Going it alone on climate legislation

Filed Under (Environmental Policy) by Kathy Baylis on Sep 20, 2010

On November 2, California will vote on proposition 23 that postpones the move to a cap and trade system for greenhouse gas emissions until four consecutive quarters of an unemployment rate of 5.5, a condition that, according to a recent NYT article  has only been met 3 times over the past 40 years.  This proposition would essentially kill the 2006 California legislation that mandated the state to reduce emissions to 1990 levels by 2020. 

Opponents to the legislation argue that the legislation raises costs for California businesses, potentially driving firms across the state line while  California will not be able to capture much of the benefit of greenhouse gas reduction.  In economics terms, we might well be concerned about so- called leakage, where environmental regulation in one area just pushes the polluting activity next door.  An energy producer required to pay for carbon-dioxide generated from a power plant within California might just transfer some of that production capacity to plants outside of the state, both reducing jobs in California while having no effect on emissions.  Add to this the fact that because climate change is a global problem, most of the environmental benefits of any hard-fought-for emissions reductions will go to regions outside of California, raising the question as to why a jurisdiction would ever want to go it alone to reduce greenhouse gases.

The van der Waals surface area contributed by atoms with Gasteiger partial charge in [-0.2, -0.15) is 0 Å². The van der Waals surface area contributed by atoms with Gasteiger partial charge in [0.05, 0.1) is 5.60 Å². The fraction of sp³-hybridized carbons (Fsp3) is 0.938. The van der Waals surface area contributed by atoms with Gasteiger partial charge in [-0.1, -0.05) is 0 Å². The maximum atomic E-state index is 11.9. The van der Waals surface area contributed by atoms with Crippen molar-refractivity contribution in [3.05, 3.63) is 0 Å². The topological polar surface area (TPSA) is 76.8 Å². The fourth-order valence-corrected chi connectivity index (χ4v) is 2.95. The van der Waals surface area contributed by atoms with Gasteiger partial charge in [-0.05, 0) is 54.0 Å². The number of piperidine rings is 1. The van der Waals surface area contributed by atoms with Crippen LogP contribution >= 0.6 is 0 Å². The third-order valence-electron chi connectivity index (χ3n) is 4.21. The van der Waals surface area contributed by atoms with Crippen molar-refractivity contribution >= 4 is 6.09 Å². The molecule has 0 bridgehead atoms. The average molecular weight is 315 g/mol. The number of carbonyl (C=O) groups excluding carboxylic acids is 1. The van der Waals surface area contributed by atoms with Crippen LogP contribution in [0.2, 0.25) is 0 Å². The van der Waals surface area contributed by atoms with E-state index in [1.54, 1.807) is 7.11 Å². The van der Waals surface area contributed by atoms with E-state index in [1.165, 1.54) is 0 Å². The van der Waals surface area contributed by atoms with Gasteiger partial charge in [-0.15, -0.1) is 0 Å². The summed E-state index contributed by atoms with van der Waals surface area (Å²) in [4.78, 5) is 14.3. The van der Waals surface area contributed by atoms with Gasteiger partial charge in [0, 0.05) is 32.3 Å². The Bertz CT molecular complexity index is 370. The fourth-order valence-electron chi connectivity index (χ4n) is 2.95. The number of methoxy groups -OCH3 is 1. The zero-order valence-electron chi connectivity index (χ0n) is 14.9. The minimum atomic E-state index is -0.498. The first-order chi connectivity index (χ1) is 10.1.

So why go it alone?  Green jobs.  The opponents to proposition 23 note that the burgeoning green energy sector in  California is a source of jobs, with good potential for future employment growth as other jurisdictions move toward regulating emissions and import ready-made green technology from California providers.  In an op-ed article George Shultz, Reagan’s secretary of state compares California’s move on climate change legislation to the state’s earlier first mover experiments on clean air. “In the four years since California’s clean air standards were passed, clean energy investment has tripled. About three of every five venture capital dollars nationwide has been invested in California companies, with about $2.1 billion worth of clean energy investments in 2009 alone. “ Tom Friedman in the New York Times Sunday noted that China is making great strides in terms of encouraging green technology, at least in part as a jobs creation strategy.